Surgery for lung cancer is less common with small cell lung cancer but may be used if the cancer is found in one lung and in nearby lymph nodes only. However, SCLC lung cancer is usually found in both lungs; therefore, surgery alone is not often used.
Non-Small Cell Lung Cancer Surgery
Early stage non-small cell lung cancer patients are more likely to have surgery to remove the tumor(s). This becomes harder as the cancer spreads throughout the lung(s) in later stage NSCLC.
After Lung Cancer Surgery
Even if your oncologist removes all the cancer that can be seen at the time of the operation, chemotherapy or radiation therapy after surgery might also be necessary in order to kill any cancer cells that may remain. Treatment that is given after the surgery to lower the risk that the cancer will come back is called adjuvant therapy.
Immunotherapy for Lung Cancer
Immunotherapy drugs are used to help the body’s immune system kill cancer cells. There are several classes of immunotherapy drugs that work in different ways. The immunotherapies currently available to treat lung cancer all belong to a class called checkpoint inhibitors. They can be used for patients with small cell or non-small cell lung cancer.
Your body’s immune system is programmed to attack any cells it perceives as foreign, or not normal. Cancer cells have found ways around this system by hiding from your body’s natural immune system or by weakening the immune system itself. Immune checkpoint inhibitors are medications that are given to allow the immune system to recognize and destroy the cancer cells.
Within the last few years, there has been rapid development of immunotherapies specifically for lung cancer. They have been demonstrated to be effective alone and in combination with chemotherapy or radiation. Recent studies have shown that certain patients can obtain a long-term response with immunotherapy.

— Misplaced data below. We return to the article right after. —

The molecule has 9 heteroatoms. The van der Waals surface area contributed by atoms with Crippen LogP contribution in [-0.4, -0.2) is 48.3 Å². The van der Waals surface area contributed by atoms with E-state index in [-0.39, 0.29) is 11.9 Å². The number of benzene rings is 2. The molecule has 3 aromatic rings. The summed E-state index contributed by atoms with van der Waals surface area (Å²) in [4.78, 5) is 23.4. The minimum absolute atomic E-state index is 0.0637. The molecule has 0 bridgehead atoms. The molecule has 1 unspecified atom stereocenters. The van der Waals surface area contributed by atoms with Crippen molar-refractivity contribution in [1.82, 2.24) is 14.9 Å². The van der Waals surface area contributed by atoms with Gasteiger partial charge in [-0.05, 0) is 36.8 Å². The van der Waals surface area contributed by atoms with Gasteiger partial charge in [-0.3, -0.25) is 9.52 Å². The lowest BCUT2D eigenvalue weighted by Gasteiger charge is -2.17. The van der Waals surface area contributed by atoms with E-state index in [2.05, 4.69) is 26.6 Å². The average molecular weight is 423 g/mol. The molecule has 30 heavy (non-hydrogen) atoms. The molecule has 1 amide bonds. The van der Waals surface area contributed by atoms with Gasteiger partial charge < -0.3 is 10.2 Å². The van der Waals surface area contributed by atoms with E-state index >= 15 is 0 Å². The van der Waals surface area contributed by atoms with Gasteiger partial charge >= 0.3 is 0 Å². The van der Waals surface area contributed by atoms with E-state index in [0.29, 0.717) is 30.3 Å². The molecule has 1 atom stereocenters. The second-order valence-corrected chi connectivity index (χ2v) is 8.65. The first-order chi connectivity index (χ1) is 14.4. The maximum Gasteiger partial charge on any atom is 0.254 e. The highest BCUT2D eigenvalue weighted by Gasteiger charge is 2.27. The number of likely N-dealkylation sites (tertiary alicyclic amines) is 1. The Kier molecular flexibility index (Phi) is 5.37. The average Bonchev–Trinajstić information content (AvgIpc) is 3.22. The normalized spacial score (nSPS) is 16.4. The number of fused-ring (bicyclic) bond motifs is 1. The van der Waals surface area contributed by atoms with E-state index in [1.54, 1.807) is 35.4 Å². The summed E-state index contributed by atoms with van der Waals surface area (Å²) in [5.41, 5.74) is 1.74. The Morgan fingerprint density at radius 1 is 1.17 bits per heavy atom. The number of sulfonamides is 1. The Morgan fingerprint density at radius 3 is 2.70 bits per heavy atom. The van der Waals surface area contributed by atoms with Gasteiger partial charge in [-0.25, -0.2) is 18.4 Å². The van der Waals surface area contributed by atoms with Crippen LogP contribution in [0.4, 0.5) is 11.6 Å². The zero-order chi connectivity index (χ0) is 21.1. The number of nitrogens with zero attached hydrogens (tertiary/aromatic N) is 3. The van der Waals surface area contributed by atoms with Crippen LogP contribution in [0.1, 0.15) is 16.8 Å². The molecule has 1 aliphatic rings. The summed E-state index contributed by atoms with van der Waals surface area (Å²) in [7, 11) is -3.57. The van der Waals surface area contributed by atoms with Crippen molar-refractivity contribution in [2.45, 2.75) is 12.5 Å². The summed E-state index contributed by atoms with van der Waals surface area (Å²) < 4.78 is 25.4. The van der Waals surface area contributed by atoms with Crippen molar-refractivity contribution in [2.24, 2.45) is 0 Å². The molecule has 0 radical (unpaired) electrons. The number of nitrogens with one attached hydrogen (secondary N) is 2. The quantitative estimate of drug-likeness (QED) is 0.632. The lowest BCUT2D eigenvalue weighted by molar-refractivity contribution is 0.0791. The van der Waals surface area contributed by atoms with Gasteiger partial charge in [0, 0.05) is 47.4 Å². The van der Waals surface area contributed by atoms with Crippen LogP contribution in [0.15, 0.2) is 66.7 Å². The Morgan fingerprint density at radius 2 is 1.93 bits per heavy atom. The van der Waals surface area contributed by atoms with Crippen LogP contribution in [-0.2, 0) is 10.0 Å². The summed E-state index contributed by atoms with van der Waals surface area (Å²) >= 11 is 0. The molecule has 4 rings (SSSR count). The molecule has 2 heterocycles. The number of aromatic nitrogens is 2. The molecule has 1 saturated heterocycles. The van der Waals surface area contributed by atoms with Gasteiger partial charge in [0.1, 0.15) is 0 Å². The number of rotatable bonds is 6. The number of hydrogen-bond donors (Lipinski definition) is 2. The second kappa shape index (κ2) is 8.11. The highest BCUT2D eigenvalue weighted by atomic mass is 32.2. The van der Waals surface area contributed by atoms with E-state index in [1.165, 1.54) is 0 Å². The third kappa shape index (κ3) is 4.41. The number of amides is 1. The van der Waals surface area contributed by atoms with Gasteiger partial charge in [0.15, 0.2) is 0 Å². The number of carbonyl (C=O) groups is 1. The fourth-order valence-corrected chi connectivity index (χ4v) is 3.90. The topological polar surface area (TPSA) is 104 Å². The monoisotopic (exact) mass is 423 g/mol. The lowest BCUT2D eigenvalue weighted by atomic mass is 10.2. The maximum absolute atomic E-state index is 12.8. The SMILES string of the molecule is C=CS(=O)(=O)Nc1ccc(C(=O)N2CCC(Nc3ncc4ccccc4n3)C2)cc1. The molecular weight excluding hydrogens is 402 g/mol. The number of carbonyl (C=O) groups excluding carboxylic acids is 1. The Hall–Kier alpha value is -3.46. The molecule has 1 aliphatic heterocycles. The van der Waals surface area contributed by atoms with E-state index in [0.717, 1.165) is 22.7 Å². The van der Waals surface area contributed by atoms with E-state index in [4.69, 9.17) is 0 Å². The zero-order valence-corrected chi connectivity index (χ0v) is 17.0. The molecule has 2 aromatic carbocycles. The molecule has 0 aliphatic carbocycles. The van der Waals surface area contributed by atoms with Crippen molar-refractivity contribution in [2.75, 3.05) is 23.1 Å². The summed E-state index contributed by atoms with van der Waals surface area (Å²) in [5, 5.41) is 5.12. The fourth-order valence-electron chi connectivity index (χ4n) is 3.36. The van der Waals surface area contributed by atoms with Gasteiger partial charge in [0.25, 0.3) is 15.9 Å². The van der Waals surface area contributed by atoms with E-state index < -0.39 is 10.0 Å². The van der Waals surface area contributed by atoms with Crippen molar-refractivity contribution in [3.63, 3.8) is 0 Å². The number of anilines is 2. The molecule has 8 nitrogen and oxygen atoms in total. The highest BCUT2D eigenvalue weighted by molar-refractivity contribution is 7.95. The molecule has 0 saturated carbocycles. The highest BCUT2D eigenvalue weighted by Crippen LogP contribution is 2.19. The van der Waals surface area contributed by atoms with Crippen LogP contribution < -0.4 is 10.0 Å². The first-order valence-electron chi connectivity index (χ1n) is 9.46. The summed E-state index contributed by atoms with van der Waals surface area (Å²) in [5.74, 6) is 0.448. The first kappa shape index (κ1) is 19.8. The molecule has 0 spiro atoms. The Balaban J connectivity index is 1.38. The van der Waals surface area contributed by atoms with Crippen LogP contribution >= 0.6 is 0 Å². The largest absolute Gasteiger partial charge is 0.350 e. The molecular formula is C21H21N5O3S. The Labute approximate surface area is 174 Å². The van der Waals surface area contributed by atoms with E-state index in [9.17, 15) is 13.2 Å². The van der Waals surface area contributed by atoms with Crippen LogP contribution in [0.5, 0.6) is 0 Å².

Targeted Therapy for Non-Small Cell Lung Cancer
Targeted therapy for lung cancer has recently become available for non-small cell lung cancer patients who are late stage or have had lung cancer return.
Targeted therapies attack the genetic molecules—usually proteins—that allow cancer cells to survive, multiply, and spread. With targeted therapy we are able to precisely target and attack cancer cells, leaving healthy cells alone. Traditional chemotherapy drugs attack all fast-growing cells in the body; however, targeted therapies have the ability to identify and attack just cancer cells. This means less damage to healthy cells and fewer side effects than seen with standard chemotherapy.
Biomarker Testing for Lung Cancer
To create these individualized treatments, patients first go through biomarker testing. Biomarkers are molecules that indicate a normal or abnormal process taking place in your body and may be a sign of an underlying condition or disease. Molecular testing can also be used to help make a more accurate diagnosis in complex cases or help patients learn if there is a risk of cancer that runs in their families. Once an actionable mutation is identified, a treatment can be designed to target the cancer. Extensive research is ongoing to find more uses for targeted therapy for lung cancer patients.
Lung Cancer Clinical Trials
In addition to standard treatments, patients with SCLC may be able to be helped with treatments being tested in clinical trials (potential new treatments).
A treatment clinical trial is a research study meant to help improve current treatments or obtain information on new treatments for patients with cancer. When clinical trials show that a new treatment is better than the standard treatment, the new treatment may become the standard treatment. We currently have several clinical trials open for lung cancer patients diagnosed at various stages of the disease. Talk with your RMCC cancer care team to see if a clinical trial is right for you.
Follow-up Tests or Check-Ups for Lung Cancers
Sometimes, certain tests that were done to diagnose the cancer, or to find out the stage of the cancer, may be repeated. In some cases, it’s to see how well the treatment is working. In others, the results are used to help make decisions about whether to continue, change, or stop treatment altogether. This process is sometimes called re-staging.
Even after treatment has ended, some of the tests will continue to be done from time to time. The results of these tests, sometimes called follow-up tests or check-ups, can show if your condition has changed or if the cancer has returned.
As you go through this cancer journey, know that we will be here every step of the way. Do not hesitate to reach out to your RMCC cancer care team in times of need. We want to ease your mind by addressing any questions or concerns you may have to the best of our ability.